Brayne Talks Police Surveillance in First Novel Justice Event

By Belle Allmendinger

The Wilson Center welcomed Sarah Brayne, Assistant Professor of Sociology at the University of Texas at Austin, for the first installment of the Novel Justice series, which invites recently published criminal justice authors to present their work and discuss their findings.

Brayne’s book, Predict and Surveil: Data, Discretion and the Future of Policing, is the culmination of her research with the Los Angeles Police Department. Her work explores the rise of big data and the implications of its use starting with the question of how law enforcement uses predictive analytics and diagnostic technologies.

Brayne explained during the Jan. 26 event that although the “state has long been using data to govern,” the current growth of criminal surveillance is historically and internationally unprecedented. Between 2013 and 2018, Brayne conducted extensive fieldwork, including interviews with police and department heads, ride-along observations, and more data collection methods.

To understand her results, Brayne provided an overview of the types of surveillance and their consequences, using the Gotham application created by Palantir as an example.

The two types of surveillance used with Gotham are: dragnet, which is the surveillance of everyone; and directed, which is the surveillance of “suspicious persons” only. Data from dragnet surveillance would include license plate tracking, for example.

Gotham offers access to non-police gathered information on people. Using a program such as Gotham, a police department would be able to maintain a person-based predictive surveillance initiative. In this method, a point system assesses a person’s risk, using instances of police contact, past charges and arrests, and other information to calculate a score. Officers on duty are given a chronic offender bulletin with the highest scoring people, and they can make contact and observe them. This creates a feedback loop to the point of decoupling the risk assessment from the committing of actual crimes.

Brayne went on to explain at the book event several consequences big data has on inequality, mainly that the use of such surveillance systems obscures and amplifies inequality within policing and criminal justice. For example, those who are even remotely linked to people under suspicion can become a part of a secondary surveillance network.

“[Data] displaces discretion to an earlier, less visible and often less accountable part of the policing process” said Brayne.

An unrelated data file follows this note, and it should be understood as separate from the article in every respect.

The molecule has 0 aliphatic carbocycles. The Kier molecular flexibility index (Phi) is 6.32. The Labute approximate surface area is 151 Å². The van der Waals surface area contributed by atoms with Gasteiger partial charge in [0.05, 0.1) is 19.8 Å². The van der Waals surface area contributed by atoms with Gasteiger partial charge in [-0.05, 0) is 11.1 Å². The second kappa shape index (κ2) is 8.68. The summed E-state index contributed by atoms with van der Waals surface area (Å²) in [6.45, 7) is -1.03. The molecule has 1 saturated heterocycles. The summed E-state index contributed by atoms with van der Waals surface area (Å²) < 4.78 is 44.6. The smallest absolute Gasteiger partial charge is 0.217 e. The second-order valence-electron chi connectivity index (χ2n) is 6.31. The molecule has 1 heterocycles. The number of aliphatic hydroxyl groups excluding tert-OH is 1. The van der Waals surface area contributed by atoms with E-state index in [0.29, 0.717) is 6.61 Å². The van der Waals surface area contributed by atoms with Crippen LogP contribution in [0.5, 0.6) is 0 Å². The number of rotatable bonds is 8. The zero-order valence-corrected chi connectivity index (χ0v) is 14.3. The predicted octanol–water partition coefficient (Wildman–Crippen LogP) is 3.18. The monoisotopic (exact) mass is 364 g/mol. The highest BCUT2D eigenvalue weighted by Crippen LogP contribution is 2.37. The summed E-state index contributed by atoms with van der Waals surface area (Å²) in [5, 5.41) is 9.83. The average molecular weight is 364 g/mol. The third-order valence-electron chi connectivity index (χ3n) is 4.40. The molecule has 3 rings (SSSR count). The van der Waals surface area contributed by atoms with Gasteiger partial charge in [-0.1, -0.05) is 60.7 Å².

Her book also explores the reception of surveillance algorithms. Although police believe in a “if you have nothing to hide then you have nothing to worry about” mindset with regards to civilians, this is abandoned when these same algorithms are used to surveil police. They see this surveillance as a threat to their autonomy, an infringement of managerial control, and a deskilling of the job. For example, when Brayne asked why they manually entered their locations when arriving on a scene, the police explained that although all squad cars had automatic location tracking, they had turned it off.

In answering questions from moderator Dr. Jeffrey Swanson, a member of the Wilson Center’s Behavioral Health Core, and from the audience, Brayne reinforced the necessity of transparency. She emphasized that no external research has been done on the efficacy of these surveillance systems because that data is only available to police and the tech companies designing the algorithms. The belief that police can police themselves is faulty, Brayne explained, and there is an urgent need to front end mechanisms of accountability and control of the use of these surveillance tools.

Lastly, Brayne remarked that the Los Angeles Police Department is more transparent than other agencies. The smaller, less funded departments across the United States look up to the LAPD as a model for how to surveil. However, there is no empirical data to support these practices. Transparency is the first and most crucial step in further understanding and creating solutions to these issues.

Sarah Brayne’s book can be purchased through Oxford University Press, Use code BRAYNE20 for a special 20% discount.

Belle Allmendinger is an undergraduate student at Duke University working this semester with the Wilson Center for Science and Justice.